TO BUILD A TECH REPUBLIC (3rd OF 4 PARTS)
MANILA, March 4, 2005 (STAR) By Alma Buelva - (Third of four parts) The Philippines is the oldest republic in Asia Ė 107 years old this June. Despite playing the part of victim during its colonial past, the country managed to emerge in the 60s and early 70s as the second biggest economic powerhouse in the region, next to Japan.
Back then, the Philippines was ahead of its neighbors, especially South Korea, which was still reeling from the Korean War. But three decades later, the tables have been turned: the Philippines now lags behind South Korea, which today is among the regionís strongest economies and a global IT superpower.
In June last year, ASIAcom cited South Korea as Asia-Pacificís leading digital nation with a 35.7 percent digital penetration ranking (DPR). Japan came second with a 25.8 percent DPR, which was still higher than the regional average of 11.2 percent. The Philippines only managed to scrape together a 0.7 percent DPR that earned it a spot near the bottom, at 11th of 13 countries surveyed (See table).
Weighing heavily on a countryís DPR rating is its broadband penetration index.
Broadband describes a communication channel capable of supporting a wide range of frequencies, typically including audio and video frequencies. A broadband channel can carry multiple signals by dividing the total capacity into multiple, independent bandwidth channels, where each channel operates only on a specific range of frequencies.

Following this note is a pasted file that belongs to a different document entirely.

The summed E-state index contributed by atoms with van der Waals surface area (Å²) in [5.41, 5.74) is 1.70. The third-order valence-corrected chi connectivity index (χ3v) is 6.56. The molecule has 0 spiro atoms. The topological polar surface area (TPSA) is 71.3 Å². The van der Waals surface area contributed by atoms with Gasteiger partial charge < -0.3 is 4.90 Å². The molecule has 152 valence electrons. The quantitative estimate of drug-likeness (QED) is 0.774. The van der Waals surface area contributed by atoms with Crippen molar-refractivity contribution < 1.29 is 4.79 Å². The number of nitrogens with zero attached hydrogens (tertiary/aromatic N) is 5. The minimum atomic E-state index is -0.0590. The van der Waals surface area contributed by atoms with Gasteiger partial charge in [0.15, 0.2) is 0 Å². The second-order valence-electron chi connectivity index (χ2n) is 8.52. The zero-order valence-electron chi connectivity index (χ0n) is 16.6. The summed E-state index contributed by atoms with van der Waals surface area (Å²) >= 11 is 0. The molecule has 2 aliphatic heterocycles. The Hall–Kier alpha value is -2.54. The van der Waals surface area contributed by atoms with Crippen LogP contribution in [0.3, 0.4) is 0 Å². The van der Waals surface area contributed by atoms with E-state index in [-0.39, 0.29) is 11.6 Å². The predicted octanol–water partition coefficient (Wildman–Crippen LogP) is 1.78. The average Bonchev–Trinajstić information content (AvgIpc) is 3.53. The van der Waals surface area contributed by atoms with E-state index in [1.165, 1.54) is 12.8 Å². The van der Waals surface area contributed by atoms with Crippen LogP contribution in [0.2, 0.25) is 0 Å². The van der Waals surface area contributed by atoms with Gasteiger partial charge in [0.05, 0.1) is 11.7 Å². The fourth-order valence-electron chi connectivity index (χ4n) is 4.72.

The term "broadband" has come to be used for any kind of Internet connection with a download speed of more than 56 kbaud. A Digital Subscriber Line (DSL) is a kind of broad-band service, as is cable Inter-net.
South Korea, with its impressive broadband penetration of 23.3 percent vis-a-vis its population, is ahead of Hong Kong and China (both at 18 percent), Taiwan (13.4 percent), Japan (11.7 percent) and Singapore (10.1 percent) in terms of broadband adoption, data from the ITU Asia-Pacific Telecommunications Indicators 2004 report show.
ASIAcom quoted an even higher broadband index of 70.2 percent in South Korea, which clearly backs the view of ITFacts.biz, an industry statistics provider, that South Korea is a world leader in broadband penetration, along with the United States, Denmark, the Netherlands, China and Japan. The Next Mile Clearly, mere access to a computer and the Internet is no longer enough if Filipinos want to fare better in the global IT race. The new challenge is raising the quality of technologies at their disposal so they can go the extra mile.
Since its introduction in the Philippines in late 2000, DSL has chalked up a limited subscriber base. Data from the National Telecommunications Commission (NTC) show that DSL subscribers in the country reached only 21,165 at the end of 2003. More recent industry quotes, however, peg the local broadband penetration at more than 50,000 subscribers for both DSL and cable services.